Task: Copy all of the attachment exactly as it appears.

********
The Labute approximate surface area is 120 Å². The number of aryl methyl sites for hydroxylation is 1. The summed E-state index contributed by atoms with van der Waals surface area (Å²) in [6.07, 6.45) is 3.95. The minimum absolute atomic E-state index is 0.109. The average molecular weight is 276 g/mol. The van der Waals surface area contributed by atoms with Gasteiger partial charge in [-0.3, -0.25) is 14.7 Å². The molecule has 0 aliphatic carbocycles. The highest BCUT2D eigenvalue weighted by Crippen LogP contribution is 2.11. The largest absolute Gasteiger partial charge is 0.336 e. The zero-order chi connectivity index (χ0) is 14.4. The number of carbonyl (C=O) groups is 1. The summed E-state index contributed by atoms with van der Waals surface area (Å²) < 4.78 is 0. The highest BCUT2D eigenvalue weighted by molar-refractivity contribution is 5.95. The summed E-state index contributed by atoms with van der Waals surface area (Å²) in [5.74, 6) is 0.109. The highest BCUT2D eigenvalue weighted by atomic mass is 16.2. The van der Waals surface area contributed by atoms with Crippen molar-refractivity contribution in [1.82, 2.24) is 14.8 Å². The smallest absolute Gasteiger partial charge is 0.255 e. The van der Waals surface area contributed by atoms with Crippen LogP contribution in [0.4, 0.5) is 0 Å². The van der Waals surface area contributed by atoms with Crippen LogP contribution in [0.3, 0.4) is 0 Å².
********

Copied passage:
The Labute approximate surface area is 120 Å². The number of aryl methyl sites for hydroxylation is 1. The summed E-state index contributed by atoms with van der Waals surface area (Å²) in [6.07, 6.45) is 3.95. The minimum absolute atomic E-state index is 0.109. The average molecular weight is 276 g/mol. The van der Waals surface area contributed by atoms with Gasteiger partial charge in [-0.3, -0.25) is 14.7 Å². The molecule has 0 aliphatic carbocycles. The highest BCUT2D eigenvalue weighted by Crippen LogP contribution is 2.11. The largest absolute Gasteiger partial charge is 0.336 e. The zero-order chi connectivity index (χ0) is 14.4. The number of carbonyl (C=O) groups is 1. The summed E-state index contributed by atoms with van der Waals surface area (Å²) < 4.78 is 0. The highest BCUT2D eigenvalue weighted by molar-refractivity contribution is 5.95. The summed E-state index contributed by atoms with van der Waals surface area (Å²) in [5.74, 6) is 0.109. The highest BCUT2D eigenvalue weighted by atomic mass is 16.2. The van der Waals surface area contributed by atoms with Crippen molar-refractivity contribution in [1.82, 2.24) is 14.8 Å². The smallest absolute Gasteiger partial charge is 0.255 e. The van der Waals surface area contributed by atoms with Crippen LogP contribution in [0.4, 0.5) is 0 Å². The van der Waals surface area contributed by atoms with Crippen LogP contribution in [0.3, 0.4) is 0 Å².